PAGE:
Collected Papers on Metalinguistics

Capa
Department of State, Foreign Service Institute, 1952 - 52 páginas
 

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Página 5 - It was found that the background linguistic system (in other words, the grammar) of each language is not merely a reproducing instrument for voicing ideas but rather is itself the shaper of ideas, the program and guide for the individual's mental activity, for his analysis of impressions, for his synthesis of his mental stock in trade.
Página 6 - This class seems to us too large and inclusive, but so would our class 'snow' to an Eskimo. We have the same word for falling snow, snow on the ground, snow packed hard like ice, slushy snow, wind-driven flying snow— whatever the situation may be. To an Eskimo, this all-inclusive word would be almost unthinkable; he would say that falling snow, slushy snow, and so on, are sensuously and operationally different, different things to contend with; he uses different words for them and for other kinds...
Página 5 - We are thus introduced to a new principle of relativity, which holds that all observers are not led by the same physical evidence to the same picture of the universe, unless their linguistic backgrounds are similar, or can in some way be calibrated.
Página 4 - B's agreement so readily, he will simply repeat to you, with more or less elaboration or abbreviation, what he said to B. He has no notion of the process involved. The amazingly complex system of linguistic patterns and classifications which A and B must have in common before they can adjust to each other at all, is all background to A and B.
Página 21 - We cut up and organize the spread and flow of events as we do, largely because, through our mother tongue, we are parties to an agreement to do so, not because nature itself is segmented in exactly that way for all to see.
Página 5 - ... kaleidoscopic flux of impressions which has to be organized by our minds— and this means largely by the linguistic systems in our minds. We cut nature up, organize it into concepts, and ascribe significances as we do, largely because we are parties to an agreement to organize it in this way— an agreement that holds throughout our speech community and is codified in the patterns of our language.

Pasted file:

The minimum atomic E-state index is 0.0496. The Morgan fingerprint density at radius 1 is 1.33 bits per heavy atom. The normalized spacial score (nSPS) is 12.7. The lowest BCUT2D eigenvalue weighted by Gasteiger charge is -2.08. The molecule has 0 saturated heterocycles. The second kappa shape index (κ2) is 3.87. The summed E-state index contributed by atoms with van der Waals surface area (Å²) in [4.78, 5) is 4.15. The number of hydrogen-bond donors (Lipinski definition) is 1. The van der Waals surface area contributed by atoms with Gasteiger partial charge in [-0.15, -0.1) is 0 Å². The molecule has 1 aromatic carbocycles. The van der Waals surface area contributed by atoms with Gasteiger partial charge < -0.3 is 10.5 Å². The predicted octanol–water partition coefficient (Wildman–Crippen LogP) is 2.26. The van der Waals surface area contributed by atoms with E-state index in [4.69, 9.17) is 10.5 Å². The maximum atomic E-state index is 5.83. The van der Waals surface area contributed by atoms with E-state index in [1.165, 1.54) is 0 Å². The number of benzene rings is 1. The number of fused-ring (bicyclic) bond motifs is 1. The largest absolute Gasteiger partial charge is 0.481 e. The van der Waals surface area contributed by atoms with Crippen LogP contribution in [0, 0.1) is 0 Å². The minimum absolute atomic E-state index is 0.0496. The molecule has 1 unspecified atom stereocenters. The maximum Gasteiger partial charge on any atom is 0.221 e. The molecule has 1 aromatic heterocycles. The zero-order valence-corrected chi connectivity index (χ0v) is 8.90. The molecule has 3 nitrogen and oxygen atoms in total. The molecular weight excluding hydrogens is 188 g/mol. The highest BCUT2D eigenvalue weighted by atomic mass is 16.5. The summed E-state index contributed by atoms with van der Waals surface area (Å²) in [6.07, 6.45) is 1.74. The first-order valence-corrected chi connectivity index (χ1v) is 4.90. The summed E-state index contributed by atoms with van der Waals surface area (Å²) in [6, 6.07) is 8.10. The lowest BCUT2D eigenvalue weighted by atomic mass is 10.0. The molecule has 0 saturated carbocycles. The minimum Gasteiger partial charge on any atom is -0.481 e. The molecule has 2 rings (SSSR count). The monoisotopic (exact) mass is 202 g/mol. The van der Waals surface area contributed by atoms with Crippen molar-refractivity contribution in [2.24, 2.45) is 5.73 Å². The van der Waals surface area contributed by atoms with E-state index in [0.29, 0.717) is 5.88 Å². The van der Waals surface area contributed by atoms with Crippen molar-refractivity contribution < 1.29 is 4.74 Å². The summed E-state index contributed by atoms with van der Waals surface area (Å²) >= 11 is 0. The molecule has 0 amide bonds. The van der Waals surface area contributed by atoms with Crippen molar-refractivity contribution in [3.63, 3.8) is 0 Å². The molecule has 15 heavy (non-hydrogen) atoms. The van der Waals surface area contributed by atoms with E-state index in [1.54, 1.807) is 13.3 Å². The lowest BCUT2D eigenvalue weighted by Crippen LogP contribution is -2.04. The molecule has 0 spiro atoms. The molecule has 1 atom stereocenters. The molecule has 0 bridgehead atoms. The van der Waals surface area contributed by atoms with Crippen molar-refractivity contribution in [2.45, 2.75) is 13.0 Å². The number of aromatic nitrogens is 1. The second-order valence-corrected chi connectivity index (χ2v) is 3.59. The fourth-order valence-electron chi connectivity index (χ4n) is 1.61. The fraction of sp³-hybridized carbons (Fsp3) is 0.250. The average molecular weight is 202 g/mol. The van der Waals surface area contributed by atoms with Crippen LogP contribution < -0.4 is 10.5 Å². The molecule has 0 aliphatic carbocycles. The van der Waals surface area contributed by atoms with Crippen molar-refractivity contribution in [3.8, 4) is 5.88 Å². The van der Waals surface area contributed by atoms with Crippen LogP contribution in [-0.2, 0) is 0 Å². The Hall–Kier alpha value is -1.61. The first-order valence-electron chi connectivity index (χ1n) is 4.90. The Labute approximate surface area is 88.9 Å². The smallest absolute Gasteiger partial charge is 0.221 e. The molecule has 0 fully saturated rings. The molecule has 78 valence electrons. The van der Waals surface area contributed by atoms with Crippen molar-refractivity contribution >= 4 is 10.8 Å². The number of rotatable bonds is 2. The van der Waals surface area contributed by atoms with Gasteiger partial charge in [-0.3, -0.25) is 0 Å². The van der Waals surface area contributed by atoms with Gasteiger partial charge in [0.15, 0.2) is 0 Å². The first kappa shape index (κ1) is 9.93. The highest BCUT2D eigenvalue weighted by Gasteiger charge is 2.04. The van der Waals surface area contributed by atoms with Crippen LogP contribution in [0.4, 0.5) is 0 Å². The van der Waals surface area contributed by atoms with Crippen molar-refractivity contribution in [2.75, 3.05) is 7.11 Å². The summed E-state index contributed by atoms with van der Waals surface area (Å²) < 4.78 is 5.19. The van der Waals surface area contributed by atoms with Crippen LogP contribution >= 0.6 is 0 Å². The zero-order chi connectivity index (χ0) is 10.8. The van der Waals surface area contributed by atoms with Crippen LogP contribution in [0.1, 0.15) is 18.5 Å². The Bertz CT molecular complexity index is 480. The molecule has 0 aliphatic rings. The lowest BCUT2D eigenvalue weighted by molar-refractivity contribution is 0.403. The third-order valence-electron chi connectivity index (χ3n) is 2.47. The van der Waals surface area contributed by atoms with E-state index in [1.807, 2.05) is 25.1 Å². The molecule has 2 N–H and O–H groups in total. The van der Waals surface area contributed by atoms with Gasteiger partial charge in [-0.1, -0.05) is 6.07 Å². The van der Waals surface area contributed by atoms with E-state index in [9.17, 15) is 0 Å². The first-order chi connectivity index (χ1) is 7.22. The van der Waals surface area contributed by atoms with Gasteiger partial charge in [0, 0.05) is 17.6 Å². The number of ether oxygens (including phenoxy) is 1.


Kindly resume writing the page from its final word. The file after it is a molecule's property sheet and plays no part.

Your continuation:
Página 5 - We dissect nature along lines laid down by our native languages. The categories and types that we isolate from the world of phenomena we do not find there because they stare every observer in the face; on the contrary, the world is presented in a kaleidoscopic flux of impressions which has to be organized by our minds — and this means largely by the linguistic systems in our minds.
Página 5 - This fact is very significant for modern science, for it means that no individual is free to describe nature with absolute impartiality but is constrained to certain modes of interpretation even while he thinks himself most free.
Página 34 - latering" or "durating" there seems to me to be a paramount contrast between the newest, latest instant at the focus of attention and the rest— the earlier. Languages by the score get along well with two tense-like forms answering to this paramount relation of later to earlier. We can of course construct and contemplate in thought a system of past, present, future, in the objectified configuration of points on a line. This is what our general objectification tendency leads us to do and our tense...
Página 7 - We should not have the concept of rate in the temporal sense, since, like velocity, rate introduces a mathematical and linguistic time. Of course we know that all measurements are ratios, but the measurements of intensities made by comparison with the standard intensity of a clock or a planet we do not treat as ratios, any more than we so treat a distance made by comparison with a yardstick. A scientist from another culture that used time and velocity would have great difficulty in getting us to...

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